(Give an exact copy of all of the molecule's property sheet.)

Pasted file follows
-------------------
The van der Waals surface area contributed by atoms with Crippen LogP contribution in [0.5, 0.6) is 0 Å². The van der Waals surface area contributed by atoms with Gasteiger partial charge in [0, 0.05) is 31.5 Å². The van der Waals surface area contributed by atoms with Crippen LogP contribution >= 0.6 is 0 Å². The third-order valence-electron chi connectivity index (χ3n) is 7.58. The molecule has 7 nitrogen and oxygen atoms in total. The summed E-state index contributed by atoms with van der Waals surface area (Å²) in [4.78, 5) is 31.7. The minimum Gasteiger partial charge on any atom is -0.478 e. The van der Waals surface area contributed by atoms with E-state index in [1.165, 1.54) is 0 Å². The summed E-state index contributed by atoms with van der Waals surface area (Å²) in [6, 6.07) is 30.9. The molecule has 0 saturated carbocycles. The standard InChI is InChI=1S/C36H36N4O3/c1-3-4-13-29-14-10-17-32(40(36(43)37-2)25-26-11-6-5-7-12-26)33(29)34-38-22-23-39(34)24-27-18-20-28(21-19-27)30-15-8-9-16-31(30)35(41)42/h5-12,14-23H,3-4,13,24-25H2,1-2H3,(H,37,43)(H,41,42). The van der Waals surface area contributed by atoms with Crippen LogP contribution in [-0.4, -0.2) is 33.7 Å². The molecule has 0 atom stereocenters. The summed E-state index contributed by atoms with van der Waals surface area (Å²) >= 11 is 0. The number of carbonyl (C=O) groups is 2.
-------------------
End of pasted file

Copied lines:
The van der Waals surface area contributed by atoms with Crippen LogP contribution in [0.5, 0.6) is 0 Å². The van der Waals surface area contributed by atoms with Gasteiger partial charge in [0, 0.05) is 31.5 Å². The van der Waals surface area contributed by atoms with Crippen LogP contribution >= 0.6 is 0 Å². The third-order valence-electron chi connectivity index (χ3n) is 7.58. The molecule has 7 nitrogen and oxygen atoms in total. The summed E-state index contributed by atoms with van der Waals surface area (Å²) in [4.78, 5) is 31.7. The minimum Gasteiger partial charge on any atom is -0.478 e. The van der Waals surface area contributed by atoms with E-state index in [1.165, 1.54) is 0 Å². The summed E-state index contributed by atoms with van der Waals surface area (Å²) in [6, 6.07) is 30.9. The molecule has 0 saturated carbocycles. The standard InChI is InChI=1S/C36H36N4O3/c1-3-4-13-29-14-10-17-32(40(36(43)37-2)25-26-11-6-5-7-12-26)33(29)34-38-22-23-39(34)24-27-18-20-28(21-19-27)30-15-8-9-16-31(30)35(41)42/h5-12,14-23H,3-4,13,24-25H2,1-2H3,(H,37,43)(H,41,42). The van der Waals surface area contributed by atoms with Crippen LogP contribution in [-0.4, -0.2) is 33.7 Å². The molecule has 0 atom stereocenters. The summed E-state index contributed by atoms with van der Waals surface area (Å²) >= 11 is 0. The number of carbonyl (C=O) groups is 2.